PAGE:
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Food resources and vegetation structure mediate climatic effects on species richness of birds

Authors

  • Stefan W. Ferger,

    Corresponding author
    1. Biodiversity and Climate Research Centre (BiK-F), Frankfurt am Main, Germany
    2. Senckenberg Gesellschaft für Naturforschung, Frankfurt am Main, Germany
    • Correspondence: Stefan W. Ferger, Biodiversity and Climate Research Centre (BiK-F), Senckenberganlage 25, Frankfurt am Main 60325, Germany.

      E-mail: stefan.ferger@yahoo.de

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  • Matthias Schleuning,

    1. Biodiversity and Climate Research Centre (BiK-F), Frankfurt am Main, Germany
    2. Senckenberg Gesellschaft für Naturforschung, Frankfurt am Main, Germany
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  • Andreas Hemp,

    1. Department of Plant Systematics, University of Bayreuth, Bayreuth, Germany
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  • Kim M. Howell,

    1. Department of Zoology and Wildlife Conservation, University of Dar es Salaam, Dar es Salaam, Tanzania
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  • Katrin Böhning-Gaese

    1. Biodiversity and Climate Research Centre (BiK-F), Frankfurt am Main, Germany
    2. Senckenberg Gesellschaft für Naturforschung, Frankfurt am Main, Germany
    3. Institute for Ecology, Evolution and Diversity, Goethe University, Frankfurt am Main, Germany
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  • Editor: Christy McCain

Abstract

Aim

Climate is widely recognized as a major predictor of species richness patterns along large-scale environmental gradients. Nevertheless, the mechanisms by which climate influences species richness are still a matter of debate. We disentangle whether climate influences species richness of birds directly via physiological limitations or indirectly via vegetation structure or the availability of food resources.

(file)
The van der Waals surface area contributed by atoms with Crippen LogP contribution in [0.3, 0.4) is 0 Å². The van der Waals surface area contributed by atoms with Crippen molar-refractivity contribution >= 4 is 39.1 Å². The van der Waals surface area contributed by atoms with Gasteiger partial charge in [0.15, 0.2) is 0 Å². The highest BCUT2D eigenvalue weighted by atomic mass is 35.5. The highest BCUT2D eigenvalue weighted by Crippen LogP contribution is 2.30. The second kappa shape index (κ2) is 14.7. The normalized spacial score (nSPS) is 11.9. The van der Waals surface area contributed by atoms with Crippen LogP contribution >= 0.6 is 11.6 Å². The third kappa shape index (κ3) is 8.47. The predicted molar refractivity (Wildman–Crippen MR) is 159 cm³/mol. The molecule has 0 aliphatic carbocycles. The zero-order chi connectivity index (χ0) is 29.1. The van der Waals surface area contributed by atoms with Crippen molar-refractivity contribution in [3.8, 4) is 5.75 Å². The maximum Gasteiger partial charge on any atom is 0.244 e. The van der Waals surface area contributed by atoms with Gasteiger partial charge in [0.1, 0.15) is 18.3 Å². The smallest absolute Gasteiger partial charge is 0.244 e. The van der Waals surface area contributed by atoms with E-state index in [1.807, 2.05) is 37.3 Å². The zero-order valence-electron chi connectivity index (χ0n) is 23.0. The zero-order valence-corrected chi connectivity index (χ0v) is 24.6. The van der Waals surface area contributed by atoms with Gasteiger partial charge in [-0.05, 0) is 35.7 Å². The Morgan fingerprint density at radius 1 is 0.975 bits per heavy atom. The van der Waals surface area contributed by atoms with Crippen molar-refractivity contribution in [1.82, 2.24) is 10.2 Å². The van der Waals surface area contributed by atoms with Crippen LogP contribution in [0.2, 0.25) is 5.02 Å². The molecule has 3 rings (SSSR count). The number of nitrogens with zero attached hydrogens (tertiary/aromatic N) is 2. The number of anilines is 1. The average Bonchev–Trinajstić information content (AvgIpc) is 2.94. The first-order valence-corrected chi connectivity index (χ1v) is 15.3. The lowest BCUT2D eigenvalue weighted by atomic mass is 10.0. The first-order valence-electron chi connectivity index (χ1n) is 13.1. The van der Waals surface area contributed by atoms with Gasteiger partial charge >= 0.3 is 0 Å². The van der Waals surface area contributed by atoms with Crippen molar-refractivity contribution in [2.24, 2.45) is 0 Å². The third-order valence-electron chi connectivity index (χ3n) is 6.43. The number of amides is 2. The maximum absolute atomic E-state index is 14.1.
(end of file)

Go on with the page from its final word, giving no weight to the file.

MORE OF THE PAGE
Location

Mount Kilimanjaro, Tanzania.

Methods

We recorded bird species richness along an elevational gradient from 870 to 4550 m a.s.l. We quantified local climatic conditions, vegetation structure and the availability of food resources, and applied path analysis to disentangle their direct and indirect effects on species richness of all birds, frugivores and insectivores.

Results

Overall, we recorded 2945 individuals from 114 bird species. Species richness of all birds was closely correlated with temperature, vegetation structure and invertebrate biomass and both direct and indirect (via vegetation structure and availability of food resources) climatic effects were important for the diversity of the whole, trophically heterogeneous bird community. The species richness of insectivorous birds was linked to vegetation structure and invertebrate biomass, while the richness of frugivores was strongly associated with fruit abundance. Climatic factors influenced bird species richness of both avian feeding guilds exclusively indirectly via vegetation structure and availability of food resources.

Main conclusions

We reveal the importance of trophic interactions for generating species richness patterns along large-scale environmental gradients. Our results challenge the general assumption that temperature and water availability influence species richness mostly directly, and underscore the importance of vegetation structure and the availability of food resources as principal mediators of climatic effects on species richness patterns on macroecological scales.

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